Imagining the Roman Empire
Striking example of Speed's decorative map of the Roman Empire, with decorative borders.
This map was featured in the first atlas of the world published by an Englishman, Prospect of the Most Famous Parts of the World (1627).
The map focuses on the Mediterranean and the regions dominated by Rome at the height of its empire. The map shows the Red Sea, the Middle East, Anatolia, and much of the Arabian Peninsula. It stretches from North Africa to the British Isles, with the lands of the Germanic tribes stretching to the northeast.
Roman settlements, including Londinium and Lutetia (Paris), are scattered across the region. Speed has adopted the ancient names for places; for example, the Black Sea is the Euxine Sea, while the Mediterranean is the Middle Land Sea. In a large text box in the interior of Africa is an overview of the “Beginning Increase & Height” of the Roman Empire.
The map is studded with animals. At sea there is a pitched sea battle, a single vessel, and two sea monsters. In Africa are a pair of lions, a camel train, a cheetah, and a pair of ostriches.
Some of the most notable features of the map are its decorative borders in the carte-a-figures style. Along the left and right sides are pictures of typical costumes for men and women from Spain, Italy, Turkey, Egypt, and Morocco. In the upper corners are images of Romulus, builder of Rome, and an allegorical figure of Rome itself. Along the upper edge is a bird’s-eye view of Rome, Genoa, Jerusalem, Venice, Constantinople, and a plan of Alexandria.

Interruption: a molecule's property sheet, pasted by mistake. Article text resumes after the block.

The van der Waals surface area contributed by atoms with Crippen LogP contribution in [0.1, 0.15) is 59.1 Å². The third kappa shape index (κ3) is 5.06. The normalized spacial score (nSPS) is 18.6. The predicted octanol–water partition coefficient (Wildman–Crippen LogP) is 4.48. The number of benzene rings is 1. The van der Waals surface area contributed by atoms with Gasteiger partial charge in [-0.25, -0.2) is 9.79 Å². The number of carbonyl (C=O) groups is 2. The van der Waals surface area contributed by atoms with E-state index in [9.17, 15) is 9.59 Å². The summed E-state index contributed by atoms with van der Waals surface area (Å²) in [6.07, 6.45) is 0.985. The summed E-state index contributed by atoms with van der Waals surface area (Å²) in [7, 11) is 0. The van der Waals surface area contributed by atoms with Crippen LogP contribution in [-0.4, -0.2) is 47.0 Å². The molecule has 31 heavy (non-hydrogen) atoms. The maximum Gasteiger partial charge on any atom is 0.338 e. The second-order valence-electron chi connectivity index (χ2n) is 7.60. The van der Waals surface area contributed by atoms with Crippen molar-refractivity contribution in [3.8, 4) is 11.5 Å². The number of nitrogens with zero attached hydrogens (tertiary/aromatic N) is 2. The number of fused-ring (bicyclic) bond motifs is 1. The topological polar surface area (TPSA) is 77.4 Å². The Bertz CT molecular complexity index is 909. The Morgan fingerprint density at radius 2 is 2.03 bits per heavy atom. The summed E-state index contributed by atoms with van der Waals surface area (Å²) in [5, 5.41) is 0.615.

Historical maps like this were extremely popular in the early modern period, as antiquarianism was a popular subject of study. People wanted to be able to locate ancient and Biblical places and graph them onto their known world.
Speed died in 1629, and George Humble passed in 1640. The copperplates from the Prospect passed to George’s son, William Humble. Humble reissued the maps on an ad hoc basis before passing the plates to William Garrett, who passed them to Roger Rea.
John Speed (1551 or '52 - 28 July 1629) was the best known English mapmaker of the Stuart period. Speed came to mapmaking late in life, producing his first maps in the 1590s and entering the trade in earnest when he was almost 60 years old.
John Speed's fame, which continues to this day, lies with two atlases, The Theatre of the Empire of Great Britaine (first published 1612), and the Prospect of the Most Famous Parts of the World (1627). While The Theatre ... started as solely a county atlas, it grew into an impressive world atlas with the inclusion of the Prospect in 1627. The plates for the atlas passed through many hands in the 17th century, and the book finally reached its apotheosis in 1676 when it was published by Thomas Bassett and Richard Chiswell, with a number of important maps added for the first time.